Sactown vs. Chitown: the good, the bad, the ugly

by Janna Marlies Maron on March 8, 2012


Last week I was in Chicago for the 2012 Association of Writers & Writing Programs (AWP) conference. With 10,000 attendees, this year was the largest conference in AWP’s history. Visiting other cities always makes me appreciate the things I love about Sacramento…but this trip also made me wish we had a little more to offer.



When it comes to this town, everyone (me included) seems to perpetually talk about how much “potential” Sacramento has. We could be a great city if we just…

…pass the strong mayor initiative.

…get an arena Downtown.

…make the most of new projects, like revitalizing Capitol Mall.

…fill in the blank.

Being away from Sacramento for a week made me appreciate a lot about where I live. Top of the list: easy access to just about everything I need. Seriously. One of the most annoying things about being in Chicago (aside from the freezing cold weather) was that I couldn’t go anywhere without getting on the L or on a bus. And I’m the first to admit, Sacramento has spoiled me.

My husband and I live at 20th & I Streets. Around the corner from the Weatherstone. Mere blocks from all our favorite restaurants like Tres Hermanas, Paesanos, The Press, Mulvaney’s and Aioli. Oh, and, while the walk from home to ThinkHouse is a healthy 1.5 miles, it’s only a 15 minute bike ride. And we’re again, smack dab in the middle of wonderful stuff: Shoki, Fox & Goose, Shady Lady, Mag Pie, Burgers & Brew.

Need I say more?

But as I’m exploring Downtown Chicago — Lake Michigan is right there, Millennium Park, The Bean, The Art Institute of Chicago — I’m wondering about my home town. How does Sacramento compare? Does it stand up to a true metropolis of 5 million people? In some ways I’d say, yes, it can. In other ways, I’m still asking that question.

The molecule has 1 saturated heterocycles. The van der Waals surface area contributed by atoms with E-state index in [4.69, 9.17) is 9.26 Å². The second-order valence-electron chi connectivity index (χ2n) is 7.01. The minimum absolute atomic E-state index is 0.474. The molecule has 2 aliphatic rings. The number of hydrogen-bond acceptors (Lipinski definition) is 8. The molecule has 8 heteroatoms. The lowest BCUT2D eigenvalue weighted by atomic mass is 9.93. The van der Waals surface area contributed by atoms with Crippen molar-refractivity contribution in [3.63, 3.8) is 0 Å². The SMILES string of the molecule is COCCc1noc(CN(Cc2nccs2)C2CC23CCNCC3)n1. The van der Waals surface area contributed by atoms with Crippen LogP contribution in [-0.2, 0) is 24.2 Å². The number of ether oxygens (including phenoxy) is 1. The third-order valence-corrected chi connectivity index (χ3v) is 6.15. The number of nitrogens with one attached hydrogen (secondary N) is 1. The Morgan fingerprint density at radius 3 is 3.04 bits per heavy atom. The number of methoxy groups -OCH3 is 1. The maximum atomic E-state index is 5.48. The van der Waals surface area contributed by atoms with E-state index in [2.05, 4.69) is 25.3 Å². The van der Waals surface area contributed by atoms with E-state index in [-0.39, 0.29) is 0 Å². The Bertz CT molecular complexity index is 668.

The good.

First of all, one of my favorite things about Sacramento is that I run into someone I know almost everywhere I go. I think that’s because there’s a shared interest that attracts like-minded folks to the same events and places. But I also think it’s because like-minded folks support each other.

In Chicago, everyone supports each other. Visiting a city where you know someone who lives there is the way to go. I had the privilege of my own personal tour guide with my cousin, Alicia. Did we run into someone she knows everywhere we went? Practically.

I connected with one of Alicia’s colleagues from MacCormac College, who was also attending AWP and a huge proponent of supporting literary arts (i.e. my magazine). The three of us met up for dinner and the conference keynote by Margaret Atwood, and just like that it was me-plus-one leaving Under the Gum Tree postcards all over the place.

The highlight of the week was definitely the panel Memoir Without a Net, all about oral storytelling. One of the panelists was — unbeknownst to us — someone Alicia knows from taking a FemCom class, Kelsie Huff. Another huge proponent of Under the Gum Tree, because we’re all about storytelling.